The ACLU of Maryland announced this week that John Alvin Henderson, a Baltimore-based civil rights attorney specializing in employment law, was elected president of the Board of Directors.
Henderson has been affiliated with the ACLU of Maryland for a decade, joining its Committee on Litigation and Legal Priorities in 2009, after advising the organization on a gender bias case. He joined the Board of Directors in 2012 and became chair of the nominations committee for new board members in 2016. Henderson has also led several rewrites to the organization’s bylaws.
The fifth of six children, Henderson was born in Indianapolis and raised in Tuskegee, Ala., and Silver Spring. Henderson said living his earliest years in Tuskegee, a hyper-segregated city, made him aware of the importance of civil rights and community.
Henderson vowed to continue the ACLU’s emphasis on fighting racial disparities in Baltimore City and Maryland, calling it a multigenerational problem.
“Race equity is way overdue and incredibly important,” he said.
Henderson said race equity can be achieved through policy, law and partnerships.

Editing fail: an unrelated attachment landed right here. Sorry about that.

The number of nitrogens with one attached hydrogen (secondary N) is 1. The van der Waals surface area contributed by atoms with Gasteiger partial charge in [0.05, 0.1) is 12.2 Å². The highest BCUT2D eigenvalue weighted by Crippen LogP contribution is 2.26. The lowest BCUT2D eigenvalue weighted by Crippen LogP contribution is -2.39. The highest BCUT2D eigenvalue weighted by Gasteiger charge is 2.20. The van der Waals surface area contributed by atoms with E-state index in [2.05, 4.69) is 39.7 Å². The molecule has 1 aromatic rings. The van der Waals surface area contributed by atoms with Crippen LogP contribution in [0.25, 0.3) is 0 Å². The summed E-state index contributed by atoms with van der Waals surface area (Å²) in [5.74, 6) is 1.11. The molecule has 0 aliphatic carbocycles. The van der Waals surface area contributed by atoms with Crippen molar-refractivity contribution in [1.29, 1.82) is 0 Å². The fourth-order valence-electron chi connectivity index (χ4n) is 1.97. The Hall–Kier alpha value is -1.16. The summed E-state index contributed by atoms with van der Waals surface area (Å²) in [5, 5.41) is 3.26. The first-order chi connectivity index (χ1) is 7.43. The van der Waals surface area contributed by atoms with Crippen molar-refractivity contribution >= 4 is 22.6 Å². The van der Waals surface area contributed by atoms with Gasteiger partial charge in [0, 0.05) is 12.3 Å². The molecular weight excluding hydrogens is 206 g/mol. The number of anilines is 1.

But, he noted, “creating a movement is not just changing the law or policy. We want something sustainable.”
Henderson said he was committed to diversifying the ACLU board and wants to ensure that the organization is “representative” of the whole state.
“Expanding the geographic reach of the ACLU of Maryland has been one of my primary goals during my time on the board,” he said. “We also evaluated the board composition through the lens of inclusion on racial, gender, and LGBTQ matters.”
Henderson also said he would encourage colleagues to think creatively and proactively about how they spend the organization’s resources, and not just hoard funds.
“I believe in a mission driven budget — if there are a few new programs and activities that generate sufficient excitement and are sufficiently meaningful to fund, drawing from the reserve fund, then we should do it,” he said.